Remembering the meaning of disgrace

The Commons must fight against scandal - or accept its second- division status in the new Britain
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The Independent Online
In the end, this cash-for-questions furore is about authority, the Constitution. Speaker Boothroyd, the nation's matron, was firm and fast in ordering a new inquiry and a debate. Sir Gordon Downey, the parliamentary ombudsman, has been seen slipping in and out of Westminster, tight-jawed and thin-lipped, the very model of a Victorian public servant.

Inside the Palace, committee-men have scurried silently to promise him whatever powers he requires. On the BBC, Tory MPs such as Iain Duncan- Smith, who we generally hear speaking fluent Young-Turkish, have sounded grave and statesperson-like.

Across the land, the message has gone out: the Commons will reassert her ancient dignity in the face of all these unseemly newspaper allegations about lobbyists, brown envelopes, grinning men in bow ties, and arm-twisting whips. The snook-cockers shall be punished. Yea, and the sleazeballs and tenner-pocketers will be cleansed from the High Court of Parliament.

It is, is it not, a breast-swelling example of the British system in action, doing for us in the Nineties in a minor way what the Spithead Review did a century ago?

I am not being entirely satirical. The lesson of the past couple of years isn't only that politicians do bad things, and are found out; it is that Parliament - eventually - reacts. The Nolan inquiry, and the rule- changes that followed it, were big events in the 20th-century history of the Commons.

Will they go further? The first problem concerns misbehaving backbenchers. The Constitution has assumed for centuries that Members are Honourable Members and cannot be easily punished or reined in. Indeed, an assembly of individuals who could be easily punished, not merely by the party whips, but by the state, would not be a free parliament .

So it has taken a long time for a system of sanctions and penalties to develop; and it is sad that it has been necessary. Parliament has always had and used sanctions, particularly in barring misbehaving MPs from the premises.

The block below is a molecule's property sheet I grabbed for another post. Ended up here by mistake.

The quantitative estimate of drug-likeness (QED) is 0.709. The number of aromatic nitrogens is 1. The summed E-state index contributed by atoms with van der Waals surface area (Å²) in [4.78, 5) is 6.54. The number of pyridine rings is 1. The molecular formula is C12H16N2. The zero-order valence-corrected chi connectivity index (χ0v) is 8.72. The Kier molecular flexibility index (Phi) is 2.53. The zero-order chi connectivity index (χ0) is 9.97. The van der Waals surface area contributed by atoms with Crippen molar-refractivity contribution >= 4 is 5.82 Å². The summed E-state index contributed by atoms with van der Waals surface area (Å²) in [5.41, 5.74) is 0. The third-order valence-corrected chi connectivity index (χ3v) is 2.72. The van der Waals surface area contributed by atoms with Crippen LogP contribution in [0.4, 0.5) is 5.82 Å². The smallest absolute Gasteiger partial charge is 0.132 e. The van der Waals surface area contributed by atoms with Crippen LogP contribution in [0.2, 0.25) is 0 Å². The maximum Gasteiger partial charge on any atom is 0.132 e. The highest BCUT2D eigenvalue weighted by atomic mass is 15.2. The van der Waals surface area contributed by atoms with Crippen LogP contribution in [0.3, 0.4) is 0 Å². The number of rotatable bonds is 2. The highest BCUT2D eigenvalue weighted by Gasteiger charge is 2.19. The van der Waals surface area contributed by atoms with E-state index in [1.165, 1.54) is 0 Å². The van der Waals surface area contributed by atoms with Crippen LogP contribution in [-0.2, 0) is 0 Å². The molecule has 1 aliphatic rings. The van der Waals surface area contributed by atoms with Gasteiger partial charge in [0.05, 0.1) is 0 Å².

The problem is a modern one not only because we have had some egregious examples of greed and corner-cutting in the past few years, but because the social norms that controlled public behaviour have dissolved. Once, disgrace was disgrace. Once, a rogue MP would be ''cut'', disappearing into obscurity or resigning from pure shame. Once, too, it would have been impossible to imagine a merchant bank trader, criticised by the Bank of England and sacked after her bank's collapse, claiming a pounds 500,000 bonus at an industrial tribunal.

No longer. Peregrine Worsthorne, the Sunday Telegraph's High Tory columnist, put it well last weekend: ''Being disgraced is no longer what it was ... Social ostracism is a thing of the past. It would be surprising, for example, if Neil Hamilton is required to resign from his clubs or is invited to fewer parties. Quite probably, he will be invited to more, since nowadays a whiff of scandal is more social asset than liability ...''

This means that the old clubman-Commons, relying essentially on Perry's world of ''chaps' rules'', is dead. If standards are to be maintained, or rather, perhaps, reintroduced, harsher formal penalties may be required.

They exist. It is well known that MPs can be rebuked, suspended and - if bankrupt - removed. But they can also be sacked for misbehaviour. This last happened in October 1947 when one Garry Allighan wrote an article, I believe accusing other MPs of taking cash from newspapers, and was chucked out after a vote called by one Quintin Hogg. It may be time for chucking out to return

That would be easy enough to achieve in principle. But there is a bigger threat to the Commons' reputation than backbench misconduct. It is that Parliament has, for so long, been so hopelessly compromised by the executive. Ministers change the rules, bend the rules, refuse Parliament the truth, and put savage pressure on individuals and sometimes on Commons officials. Government, with its huge reserves of people and information, stoked up with impatience of executive authority, has been Parliament's toughest rival.

The behaviour of individual MPs in the Hamilton affair may have been bad. But worse, to my mind, is the charge that the Government, through David Willetts, now Paymaster General but then a whip, arm-twisted a Commons committee to try to stifle the growing scandal. We should be in no doubt: Speaker Boothroyd's decision to allow an emergency debate on this today is an important moment.

Why? Because it touches directly on the pride of the Commons, and its constitutional independence, at a time when all are tumbling into history. Parliament has lost authority to the judiciary and power to the institutions of the EU. It has lost its unique place as a forum for national debate to the broadcasters and press. Above all, though, it has been cheerfully trampled on by successive governments.

At some point, the Commons must choose between fighting back or finally accepting its second-division status in the new Britain. Perhaps we have reached it.

Chucking out the odd bad apple would be a shocking and salutary move. But if MPs are really serious about their purpose, this emergency debate on executive bullying is more important still. Euro-sceptics want Parliament to regain its lustre by fighting Brussels. But the real battle is nearer to home, and about British government. And it can start today.

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